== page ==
Videoesophagography may be useful in the assessment of aspiration tendency, and vocal cords should be evaluated via indirect laryngoscopy.
Major complications of transhiatal esophagectomy include atelectasis, pneumonia, pleural effusion, intrathoracic or abdominal hemorrhage, tracheal laceration, esophagogastric anastomotic or pyloromyotomy site leak, recurrent laryngeal nerve paralysis, chylothorax, and wound infection with dehiscence.
Atelectasis, which occurs in 3% of cases, may require prolonged positive-pressure ventilation and can progress to pneumonia in some cases. Both of these complications prolong the patient’s stay in intensive care and overall hospitalization period.
Postoperative hemorrhage may be mediastinal or intraperitoneal. Source of bleeding include a tear in the azygos vein, large prevertebral collateral veins, or spleen. Laparotomy may be required, and mediastinal bleeding can be controlled through the esophageal hiatus in most cases. Thoracotomy may be to control mediastinal hemorrhage. Intraoperative deaths due to uncontrolled hemorrhage have been reported during transhiatal mobilization of the esophagus.
The esophageal hiatus should be widened adequately and the esophagus dissected free under vision in the posterior mediastinum. For esophageal carcinoma, easily accessible subcarinal, paraesophageal, gastrohepatic ligament, and celiac axis lymph nodes are sampled, but an en bloc wide resection of the esophagus and adjacent regional lymph nodes is not attempted. Transhiatal dissection outside of the paraesophageal plane increases the risk of bleeding, tracheobronchial injury, or thoracic duct injury.
After the esophagus is resected, an inspection is carried out for bleeding and probable pleural entry. If there is bleeding, the source should be visualized and hemostasis ensured. Most bleeding will stop upon packing and resolves with time. If pleura is breached, an intercostal drainage tube is placed on the affected side. Conversion to a transthoracic approach may be required if the tumor is fixed to mediastinal tissues, if tracheobronchial tear has occurred, and for bleeding control. Tracheobronchial tears usually occur in the posterior membranous portion, and a right thoracotomy may be required for repair.
If the length of cervical esophagus is insufficient for a cervical esophagogastric anastomosis, the upper sternum may be partially split. Separation of manubrium only widens the space and provides exposure of the esophagus in superior mediastinum. Partial sternal split is useful in patients with a “bull neck” habitus, in obese patients, and in elderly patients with cervical osteoarthritis who cannot extend their neck.
The recurrent laryngeal nerve innervates the upper esophageal sphincter. Injury to the nerve may occur in 1%-3% of cases. It causes vocal cord paresis and dysphagia and may lead to aspiration, which is a life-threatening complication after transhiatal esophagectomy. The recurrent laryngeal nerve should be avoided. Placement of a metal retractor alongside the tracheoesophageal groove during the cervical dissection of esophagus should also be avoided. The surgeon should handle the trachea, thyroid, and cervical esophagus with fingers, when possible. [1, 2] . Hoarseness due to recurrent laryngeal nerve injury may resolve spontaneously, but cord medialization procedures may be required for persistent vocal cord paresis.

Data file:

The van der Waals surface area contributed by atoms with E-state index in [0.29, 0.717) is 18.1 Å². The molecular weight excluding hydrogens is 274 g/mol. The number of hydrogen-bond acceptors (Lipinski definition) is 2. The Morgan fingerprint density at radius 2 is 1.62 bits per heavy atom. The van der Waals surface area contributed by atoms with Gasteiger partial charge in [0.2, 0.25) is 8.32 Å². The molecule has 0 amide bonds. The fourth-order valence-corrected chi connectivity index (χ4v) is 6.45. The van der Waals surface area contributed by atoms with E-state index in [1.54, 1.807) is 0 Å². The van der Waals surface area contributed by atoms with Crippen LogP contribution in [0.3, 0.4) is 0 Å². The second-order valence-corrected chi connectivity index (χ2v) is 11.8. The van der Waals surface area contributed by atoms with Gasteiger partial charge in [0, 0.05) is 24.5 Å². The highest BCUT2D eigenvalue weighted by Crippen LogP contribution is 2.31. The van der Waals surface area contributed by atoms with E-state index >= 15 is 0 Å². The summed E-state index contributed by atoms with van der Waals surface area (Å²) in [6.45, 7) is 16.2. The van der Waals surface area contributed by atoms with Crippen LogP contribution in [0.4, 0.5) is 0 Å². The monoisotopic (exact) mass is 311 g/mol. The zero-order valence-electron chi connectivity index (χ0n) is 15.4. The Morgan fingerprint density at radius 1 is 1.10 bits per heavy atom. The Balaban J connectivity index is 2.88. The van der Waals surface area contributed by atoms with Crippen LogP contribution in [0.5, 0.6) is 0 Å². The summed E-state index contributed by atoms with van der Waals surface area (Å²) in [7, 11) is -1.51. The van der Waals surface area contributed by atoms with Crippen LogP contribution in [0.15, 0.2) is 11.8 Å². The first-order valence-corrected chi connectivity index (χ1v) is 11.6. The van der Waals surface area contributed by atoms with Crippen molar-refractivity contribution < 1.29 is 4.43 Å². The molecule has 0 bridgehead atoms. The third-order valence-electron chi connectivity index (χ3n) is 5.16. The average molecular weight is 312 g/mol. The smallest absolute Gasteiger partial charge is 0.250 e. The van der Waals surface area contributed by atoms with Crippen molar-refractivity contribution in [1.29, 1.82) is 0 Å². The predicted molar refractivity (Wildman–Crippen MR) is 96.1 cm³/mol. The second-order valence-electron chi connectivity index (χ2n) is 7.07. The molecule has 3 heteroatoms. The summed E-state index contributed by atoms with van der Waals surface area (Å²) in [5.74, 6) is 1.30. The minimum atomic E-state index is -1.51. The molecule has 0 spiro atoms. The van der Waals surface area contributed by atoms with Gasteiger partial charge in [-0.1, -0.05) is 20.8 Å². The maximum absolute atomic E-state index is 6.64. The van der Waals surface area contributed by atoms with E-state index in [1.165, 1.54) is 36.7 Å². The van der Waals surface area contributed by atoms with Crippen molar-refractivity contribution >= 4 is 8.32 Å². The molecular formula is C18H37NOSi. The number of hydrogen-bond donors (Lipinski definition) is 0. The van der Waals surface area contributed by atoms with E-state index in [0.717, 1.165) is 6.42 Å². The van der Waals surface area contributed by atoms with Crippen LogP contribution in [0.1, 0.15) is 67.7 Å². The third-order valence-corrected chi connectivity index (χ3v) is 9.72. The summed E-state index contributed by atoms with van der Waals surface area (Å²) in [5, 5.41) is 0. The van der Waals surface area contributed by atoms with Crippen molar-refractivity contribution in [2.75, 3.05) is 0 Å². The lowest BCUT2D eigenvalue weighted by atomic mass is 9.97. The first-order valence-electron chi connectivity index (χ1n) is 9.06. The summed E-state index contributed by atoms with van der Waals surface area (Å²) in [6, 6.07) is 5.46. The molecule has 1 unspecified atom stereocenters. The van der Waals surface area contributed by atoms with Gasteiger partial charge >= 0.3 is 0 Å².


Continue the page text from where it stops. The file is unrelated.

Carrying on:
Pleural effusion may develop postoperatively. Although it may resolve spontaneously, thoracentesis or chest tube insertion may be required in some patients.
Chylothorax (1%) is a rare complication and is managed conservatively or by transthoracic thoracic duct ligation within 7-10 days of the esophageal resection.
Cervical esophagogastric anastomotic leak is another dreaded complication after transhiatal esophageal resection and may lead to stricture formation. It is more common after esophagectomy for carcinoma. The anastomotic leak rate is higher when the substernal/subcutaneous route is used for esophageal replacement. Use of a side-to-side stapled cervical esophagogastric anastomosis has reduced the incidence of anastomotic leak and stricture. [1, 2, 3]
Esophagogastric anastomotic leak is managed by opening the neck wound at the bedside and local wound packing until healing by secondary intent occurs. Patient may be put on jejunal feeds until the anastomotic leak is controlled. For fistula due to anastomotic leak, early bedside esophageal anastomotic dilatation (with 36F, 40F, and 46F dilators) within 1 week is very helpful and results in early closure of the fistula by allowing preferential flow of swallowed esophageal contents down the true lumen rather than through the leak.
Maloney tapered bougies are most effective in managing esophageal anastomotic leaks, and an aggressive follow-up dilatation program in the first few months after transhiatal esophageal resection is very important to prevent late stenosis and to provide comfortable swallowing.  Stent placement can also facilitate fistula closure and is perhaps the preferred avenue when an anastomotic leak is encountered.
Among the worst complications is gastric tip necrosis due to ischemia of the upper portion of the mobilized stomach. The guiding principle and dictum for stomach mobilization is “pink in the abdomen after complete gastric mobilization and pink in the neck after transposition of stomach through the posterior mediastinum.” The stomach should be handled with utmost care. No traction sutures should be applied to pull the stomach up in the neck. Ligation of the short gastric vessels too close to the stomach may cause focal gastric wall necrosis and leak or bleeding if the tie comes off.
Before transposing the stomach, ensure ample space in the posterior mediastinal tunnel. Adequate kocherization of duodenum will ensure that the stomach tube reaches the neck easily for a tension-free esophagogastric anastomosis. The stomach is manually manipulated upward through the hiatus and gently pushed up in the neck wound.